Best known for his sweet raspy voice, a mix of blues rock singer and alt-country star, his music was forged here, in the fires of Montreal. And although he has left to work in Brooklyn his heart hasn’t really left Montreal, his home.
In an age of polished, soulless music, Jesse Stone’s songs are a reminder of the age of the great poetic singer-songwriters of days past: Cohen, Dylan and Springsteen. Just like them, Stone sings about the age old battle of modernism, relationships and the desire to find your place and soul in all this madness.
Hosting the open mic jam at The Bull pub made Jesse Stone a name for himself among the performers that showed up every week.
A few years ago Jesse Stone also got recognition of also being a great promoter, hosting and performing on the Bandstand fundraiser with his company Hot Soupe. Together with Josh Trager (drummer), Chad Tuppert (electric guitar) he started recording songs that would be on the new album.
Now, after a year and a half of a tenacious effort Break of Day is finally scheduled for release later this month.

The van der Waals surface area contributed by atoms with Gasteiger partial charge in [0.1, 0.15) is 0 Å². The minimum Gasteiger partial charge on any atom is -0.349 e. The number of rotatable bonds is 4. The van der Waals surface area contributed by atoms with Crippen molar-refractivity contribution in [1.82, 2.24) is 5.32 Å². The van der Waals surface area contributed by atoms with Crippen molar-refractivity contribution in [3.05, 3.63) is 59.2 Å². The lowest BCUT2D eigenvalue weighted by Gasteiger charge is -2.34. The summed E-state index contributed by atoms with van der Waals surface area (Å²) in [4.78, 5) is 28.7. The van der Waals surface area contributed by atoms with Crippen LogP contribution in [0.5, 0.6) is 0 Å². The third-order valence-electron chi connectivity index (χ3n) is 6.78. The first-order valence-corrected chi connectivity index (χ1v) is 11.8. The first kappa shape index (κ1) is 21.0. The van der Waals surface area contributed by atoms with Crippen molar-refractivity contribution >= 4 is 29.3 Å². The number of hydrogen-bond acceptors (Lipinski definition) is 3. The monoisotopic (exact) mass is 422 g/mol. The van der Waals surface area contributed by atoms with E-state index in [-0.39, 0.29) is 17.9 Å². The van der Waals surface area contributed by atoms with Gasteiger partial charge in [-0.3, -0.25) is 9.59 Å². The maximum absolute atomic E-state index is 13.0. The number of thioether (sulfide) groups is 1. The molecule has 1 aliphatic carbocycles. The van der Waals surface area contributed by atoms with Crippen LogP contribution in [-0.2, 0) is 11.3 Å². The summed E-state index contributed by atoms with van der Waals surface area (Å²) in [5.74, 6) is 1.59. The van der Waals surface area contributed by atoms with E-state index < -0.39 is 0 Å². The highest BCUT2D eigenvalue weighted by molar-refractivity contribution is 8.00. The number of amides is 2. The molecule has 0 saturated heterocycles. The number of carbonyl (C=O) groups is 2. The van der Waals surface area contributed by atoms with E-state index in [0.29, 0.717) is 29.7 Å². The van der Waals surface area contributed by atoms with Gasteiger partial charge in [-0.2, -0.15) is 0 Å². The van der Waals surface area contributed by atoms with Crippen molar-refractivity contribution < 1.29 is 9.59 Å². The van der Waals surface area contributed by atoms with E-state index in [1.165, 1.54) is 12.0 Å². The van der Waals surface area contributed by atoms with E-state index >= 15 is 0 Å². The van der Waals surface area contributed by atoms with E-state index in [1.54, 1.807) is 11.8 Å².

Many of the songs on Break of Day are as uptempo and upbeat as a summer’s day like “Promises” and “Fisherman.” But there are a few darker tracks on the album like “Vampires,” “Don’t Come Around” and “Life is a Lonely Road,” which give the album a full spectrum of emotions as they travel through the heart of the poet, singer-songwriter. Brilliantly arranged, many of the rock songs that will make you want to dance, and maybe twist and shout, while a few of the darker tracks may make you drink, reflexively.
If you are already familiar with his music then you’ve probably heard of how he gets inside your head and tinkers, leaving behind some catchy tunes and memorable riffs. Here’s the track “Don’t Change” that will stay in your head:
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The soothing acoustic take on “Vampires,” one of the darker songs that might take you on a nostalgic trip. You might need a shot of whiskey afterwards:
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The album was finished a year ago and although the sound is produced and polished yet still holds a looseness of a live musical performance. Break of Day is also very well paced giving the listener time to reflect, and enjoy the mood it generates, without coming on strong.
It’s an homage to the singer-songwriters of days past; if anything Stone has shown us these day aren’t over.
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Break of Day will be available this month on iTunes
You can also give a listen to Jesse Stone’s SoundCloud.
Check out his Facebook page for his latest music and videos.